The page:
I had a dream last night
What a lovely dream it was….
Why did everybody laugh
when I told them my dream?
I guess they all were so far
from that kind of scene.
For Christmas my son gave me a copy of The 99%: How the Occupy Wall Street Movement is Changing America. The book includes articles, transcripts, photos and interviews, all attempting to make sense of the Occupy Wall Street movement which was in its infancy when the book was written. I was only twenty pages into the book when I read Roseanne Barr’s address to OWS at Liberty Plaza on September 19, 2011:
“I WANT A NEW capitalism. Not fueled by wars. One that doesn’t pass on its wealth to a handful of white guys and call that free trade. One wherein the elderly actually get paid their retirement monies. We’ll have capitalism, but we’ll also have socialism. And education and basic compassion and healthcare I’m talking about a system that rewards hard work and ambition, but cares for its weakest child …. We will simply combine capitalism and socialism and create people-ism, where ideas work for a functional system. No one will cling blindly to single, unyielding ideology …. We will actually compromise, adjust and make reasonable choices. We will have common-sense solutions.”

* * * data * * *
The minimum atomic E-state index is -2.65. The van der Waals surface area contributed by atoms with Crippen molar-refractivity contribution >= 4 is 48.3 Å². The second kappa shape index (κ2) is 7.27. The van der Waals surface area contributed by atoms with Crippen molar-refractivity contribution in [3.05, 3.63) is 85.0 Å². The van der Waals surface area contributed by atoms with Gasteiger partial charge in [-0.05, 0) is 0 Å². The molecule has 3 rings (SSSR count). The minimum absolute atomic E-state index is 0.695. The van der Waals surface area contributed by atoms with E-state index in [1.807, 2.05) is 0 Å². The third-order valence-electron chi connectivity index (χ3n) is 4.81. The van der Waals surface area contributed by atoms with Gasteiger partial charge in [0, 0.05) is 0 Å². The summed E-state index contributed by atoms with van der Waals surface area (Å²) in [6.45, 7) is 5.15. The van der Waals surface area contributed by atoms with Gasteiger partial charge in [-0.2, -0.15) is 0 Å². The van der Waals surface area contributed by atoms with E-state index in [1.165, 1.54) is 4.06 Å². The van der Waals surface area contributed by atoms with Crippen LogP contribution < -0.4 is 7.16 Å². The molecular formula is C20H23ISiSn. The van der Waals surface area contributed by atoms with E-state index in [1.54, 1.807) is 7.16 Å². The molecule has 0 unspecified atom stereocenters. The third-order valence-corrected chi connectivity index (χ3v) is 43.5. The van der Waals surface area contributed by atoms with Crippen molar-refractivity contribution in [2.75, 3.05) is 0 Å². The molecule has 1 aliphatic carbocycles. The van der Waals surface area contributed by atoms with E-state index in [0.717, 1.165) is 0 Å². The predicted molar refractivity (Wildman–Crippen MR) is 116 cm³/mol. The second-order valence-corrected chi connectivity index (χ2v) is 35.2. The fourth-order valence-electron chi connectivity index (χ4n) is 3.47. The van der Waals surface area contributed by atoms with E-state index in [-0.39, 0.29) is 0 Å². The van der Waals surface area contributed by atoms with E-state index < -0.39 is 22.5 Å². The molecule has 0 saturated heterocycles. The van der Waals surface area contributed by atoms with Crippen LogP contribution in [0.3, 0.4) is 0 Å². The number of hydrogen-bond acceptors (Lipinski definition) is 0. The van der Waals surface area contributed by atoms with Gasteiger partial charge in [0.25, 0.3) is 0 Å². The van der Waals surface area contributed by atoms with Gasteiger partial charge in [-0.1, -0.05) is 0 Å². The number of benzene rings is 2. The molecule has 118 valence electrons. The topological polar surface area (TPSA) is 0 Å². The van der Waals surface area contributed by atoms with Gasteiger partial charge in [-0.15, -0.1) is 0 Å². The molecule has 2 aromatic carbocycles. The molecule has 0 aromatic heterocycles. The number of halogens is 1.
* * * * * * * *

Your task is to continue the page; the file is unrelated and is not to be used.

What I love most about Barr’s comments is her “dreaming outside the box.” Some may laugh scornfully, but I believe we have enough cynicism to go around already – I see it in myself. But I don’t want to be so negative, so pessimistic, so cynical, so locked into what is known and taken for granted about “how it is”, so “sophisticated” and “intellectual” that I can no longer hope, imagine change, or dream of something much better.
Barr’s article is set up by Lynn Paramore’s Introduction to the book. She also imagines …
“a world where students are not crushed by debt, where the elderly do not choose between food and medicine, where wars are not waged for profit, where we care together for the Earth and for principles like acceptance and nonviolence, where the people control the political system and where human values drive our society instead of corporate greed.”
Sandwiched between these two women’s articles is an article by Arun Gupta, a founding editor of The Indypendent newspaper. He wants us to envision the realization of “… a society based on human needs, not hedge fund profits.”
I just wanted to go on record as saying that I’m responding to the call. I will hope. I will work. I will learn, and I WILL DREAM. Nor will I be limited in my dreaming by what I’ve known, what seems feasible, or by what history, my peers, or the experts tell me must be. I won’t limit God’s ability that way, or disrespect humanity, made in his image, as though it couldn’t possibly rise to a moment of greatness.
I’m a dreamin’ man,
yes, that’s my problem.
I can’t tell
when I’m not being real.
I’ll always be a dreamin’ man
I don’t have to understand.
I know it’s alright.